Michael Spencer never wrote a book about parenting, dealing with issues related to raising children and teens in a Christian environment. If he had, he would have written that forming Christian identity is a better course in the long run than programming Christian behavior. This podcast episode explores some of those issues.
The dad joke. We all grew up with them but only in recent years has that became an actually term. We can probably credit Twitter and Facebook hash tags for adding to our vocabulary nomenclature we never realized we needed. Father’s Day is coming up and I’m here to speak out in defense of the dad joke. Continue reading
I know what you’re thinking: the stress of working in full time ministry with a 14 month old at home has finally caused me to crack. I reached a breaking point if my sermon is on changing diapers. It’s not as bad as all that. Let me explain.
Last week I preached this sermon on Galatians 4. It’s about God adopting us into his family. I had three well-defined points, as a good Baptist preacher should. Today I preached that same sermon for our students in their Sunday a.m. chapel service. I can’t take for granted that 6-12 graders know their Bible stories that way my church congregation does. I cut some of the scripture citations and needed a more colorful analogy or two. The first point in the sermon is that we are naturally the enemies of God. He says “Do this” and instead we do that. Adam and Eve are the first example, and not much has changed since. I talked about how cute Johannah is; all our students know this to be true. But when we’re changing a diaper, sometimes she quits being so cute. If she sits up, rolls over, or otherwise tries to escape then everything takes longer. We have to do things twice; or three times. The students all smiled, nodded and laughed. Then I pointed out that in my history class some of them are the same way. I have to repeat myself and/or do things twice. Sometimes three times. That’s our nature.
It gets worse. God sent his Son. Like the father of the prodigal, God waits and watches down the road for us to come home. The prodigal son (Luke 15) spent a fortune on good food, good wine and loose women. Eventually he hit rock bottom, and desired the same slop that he fed pigs. He had to learn that lesson the hard way. You couldn’t have told him any different, and if the father had come looking for him any sooner, he would have ran as fast as he could in the other direction. We were all wallowing (or are still wallowing) in our own filth. We are slaves to sin, whatever sin you want to fill in the blank with. If my daughter Johannah has filled her diaper, then she is basically sitting there in her own mess. She stinks. Yet when I reach for her she runs away. She ducks and dodges. Her natural impulse is to escape the diaper change. Are we any different? We wallow in our filthy sin, in our own mess, and push God away even as he wants to clean us.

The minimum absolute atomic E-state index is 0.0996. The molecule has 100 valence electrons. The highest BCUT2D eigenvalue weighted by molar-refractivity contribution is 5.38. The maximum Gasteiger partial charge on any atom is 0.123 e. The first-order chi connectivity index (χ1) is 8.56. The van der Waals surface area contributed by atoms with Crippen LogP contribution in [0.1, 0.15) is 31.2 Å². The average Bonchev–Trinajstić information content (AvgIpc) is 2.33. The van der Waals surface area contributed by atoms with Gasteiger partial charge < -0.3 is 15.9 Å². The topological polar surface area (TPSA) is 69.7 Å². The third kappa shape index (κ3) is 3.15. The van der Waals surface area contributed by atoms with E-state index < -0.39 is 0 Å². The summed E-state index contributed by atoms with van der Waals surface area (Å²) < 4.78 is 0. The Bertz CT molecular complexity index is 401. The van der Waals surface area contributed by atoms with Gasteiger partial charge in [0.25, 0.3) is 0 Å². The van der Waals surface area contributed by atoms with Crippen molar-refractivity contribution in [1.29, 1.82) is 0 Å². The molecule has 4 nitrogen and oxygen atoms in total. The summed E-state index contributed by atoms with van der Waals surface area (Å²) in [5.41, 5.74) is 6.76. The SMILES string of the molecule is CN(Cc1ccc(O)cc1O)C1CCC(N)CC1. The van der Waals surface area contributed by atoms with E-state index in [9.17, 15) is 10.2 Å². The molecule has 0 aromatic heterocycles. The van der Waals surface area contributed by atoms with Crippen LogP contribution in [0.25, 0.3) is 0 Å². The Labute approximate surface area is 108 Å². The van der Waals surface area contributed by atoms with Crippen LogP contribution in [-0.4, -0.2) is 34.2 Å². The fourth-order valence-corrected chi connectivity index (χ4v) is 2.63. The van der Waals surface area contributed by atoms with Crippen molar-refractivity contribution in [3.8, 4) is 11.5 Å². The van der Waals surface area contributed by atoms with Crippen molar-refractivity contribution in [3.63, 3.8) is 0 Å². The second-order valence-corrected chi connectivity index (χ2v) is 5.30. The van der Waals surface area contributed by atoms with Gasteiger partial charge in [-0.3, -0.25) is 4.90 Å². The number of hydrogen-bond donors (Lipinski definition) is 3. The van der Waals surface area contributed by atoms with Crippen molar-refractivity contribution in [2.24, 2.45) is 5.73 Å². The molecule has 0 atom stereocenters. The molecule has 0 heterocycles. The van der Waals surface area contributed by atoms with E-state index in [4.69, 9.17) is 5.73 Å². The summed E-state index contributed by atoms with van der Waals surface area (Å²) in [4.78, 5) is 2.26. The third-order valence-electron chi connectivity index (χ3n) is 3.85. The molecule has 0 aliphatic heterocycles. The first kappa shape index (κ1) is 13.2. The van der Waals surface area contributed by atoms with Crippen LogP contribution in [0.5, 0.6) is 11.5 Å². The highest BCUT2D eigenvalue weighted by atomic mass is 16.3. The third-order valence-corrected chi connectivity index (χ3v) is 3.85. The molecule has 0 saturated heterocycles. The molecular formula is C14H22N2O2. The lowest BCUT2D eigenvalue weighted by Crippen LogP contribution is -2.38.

God loved us when we were unlovable. That’s the Gospel. And if you have kids, had kids, or know parents with new kids, fell free to preach the Gospel according to dirty diapers.
Adopted by God, a 3 point sermon from Galatians 4
I mean that the heir, as long as he is a child, is no different from a slave, though he is the owner of everything, but he is under guardians and managers until the date set by his father. In the same way we also, when we were children, were enslaved to the elementary principles of the world. But when the fullness of time had come, God sent forth his Son, born of woman, born under the law, to redeem those who were under the law, so that we might receive adoption as sons. And because you are sons, God has sent the Spirit of his Son into our hearts, crying, “Abba! Father!” So you are no longer a slave, but a son, and if a son, then an heir through God. – Galatians 4:1-7
We are by nature the enemies of God. Ever since the Garden of Eden, humanity has been prone to do the opposite of whatever it is God wants us to do. Jesus describes us in John 8 as being slaves of sin. It is easily witnessed throughout the history of God’s people in the Old Testament, the struggles of Paul with his own sin nature, and for that mature the course of all history. While in a general sense we are all belong to God, our natural state is like that of the prodigal son. God is watching and waiting for us to come down the road where he will welcome us with open arms. Continue reading
While it’s true that the whole Bible is about Jesus, what we know about his life on earth is found in four books, Matthew, Mark, Luke and John. The story of his birth (Christmas) is only recorded in two of those, Matthew and Luke. What we know about his childhood is very limited, basically one paragraph in Luke 2. Yet even in this short story Jesus provides us with an example we can learn from. Continue reading
Let me tell you about a little thing we do twice a year called Parents’ Night Out. My wife and I are the sponsors of an organization called Baptist Campus Ministry (BCM, formerly known as Baptist Student Union). We were looking for a ministry opportunity that teenage youth could be a part of. Since we are a school, not a church, some of the construction projects and work days that youth groups normally do are not a good idea. We needed something that 9-12 graders could do to benefit the community, develop leadership, and nurture a servant like heart. Enter my wife Teresa. Continue reading